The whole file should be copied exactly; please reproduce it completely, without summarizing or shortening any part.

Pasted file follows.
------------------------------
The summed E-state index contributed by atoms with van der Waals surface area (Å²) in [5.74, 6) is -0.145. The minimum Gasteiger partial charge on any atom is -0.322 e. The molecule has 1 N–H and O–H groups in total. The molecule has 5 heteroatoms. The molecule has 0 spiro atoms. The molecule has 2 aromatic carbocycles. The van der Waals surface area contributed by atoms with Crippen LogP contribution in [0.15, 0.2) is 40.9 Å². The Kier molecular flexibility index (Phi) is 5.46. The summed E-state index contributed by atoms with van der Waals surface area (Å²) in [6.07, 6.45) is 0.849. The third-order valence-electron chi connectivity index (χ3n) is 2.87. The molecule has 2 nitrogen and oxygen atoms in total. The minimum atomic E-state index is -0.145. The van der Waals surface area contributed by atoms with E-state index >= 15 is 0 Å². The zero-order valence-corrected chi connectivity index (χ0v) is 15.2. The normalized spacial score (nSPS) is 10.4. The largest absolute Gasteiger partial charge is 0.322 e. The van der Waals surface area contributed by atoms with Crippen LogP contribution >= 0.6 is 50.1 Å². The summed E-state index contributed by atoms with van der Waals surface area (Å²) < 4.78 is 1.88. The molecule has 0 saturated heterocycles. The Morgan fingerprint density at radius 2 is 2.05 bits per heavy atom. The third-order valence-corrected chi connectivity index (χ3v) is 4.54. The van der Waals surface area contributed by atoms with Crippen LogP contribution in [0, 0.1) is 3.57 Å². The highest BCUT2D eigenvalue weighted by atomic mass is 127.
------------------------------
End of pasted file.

The summed E-state index contributed by atoms with van der Waals surface area (Å²) in [5.74, 6) is -0.145. The minimum Gasteiger partial charge on any atom is -0.322 e. The molecule has 1 N–H and O–H groups in total. The molecule has 5 heteroatoms. The molecule has 0 spiro atoms. The molecule has 2 aromatic carbocycles. The van der Waals surface area contributed by atoms with Crippen LogP contribution in [0.15, 0.2) is 40.9 Å². The Kier molecular flexibility index (Phi) is 5.46. The summed E-state index contributed by atoms with van der Waals surface area (Å²) in [6.07, 6.45) is 0.849. The third-order valence-electron chi connectivity index (χ3n) is 2.87. The molecule has 2 nitrogen and oxygen atoms in total. The minimum atomic E-state index is -0.145. The van der Waals surface area contributed by atoms with E-state index >= 15 is 0 Å². The zero-order valence-corrected chi connectivity index (χ0v) is 15.2. The normalized spacial score (nSPS) is 10.4. The largest absolute Gasteiger partial charge is 0.322 e. The van der Waals surface area contributed by atoms with Crippen LogP contribution >= 0.6 is 50.1 Å². The summed E-state index contributed by atoms with van der Waals surface area (Å²) < 4.78 is 1.88. The molecule has 0 saturated heterocycles. The Morgan fingerprint density at radius 2 is 2.05 bits per heavy atom. The third-order valence-corrected chi connectivity index (χ3v) is 4.54. The van der Waals surface area contributed by atoms with Crippen LogP contribution in [0, 0.1) is 3.57 Å². The highest BCUT2D eigenvalue weighted by atomic mass is 127.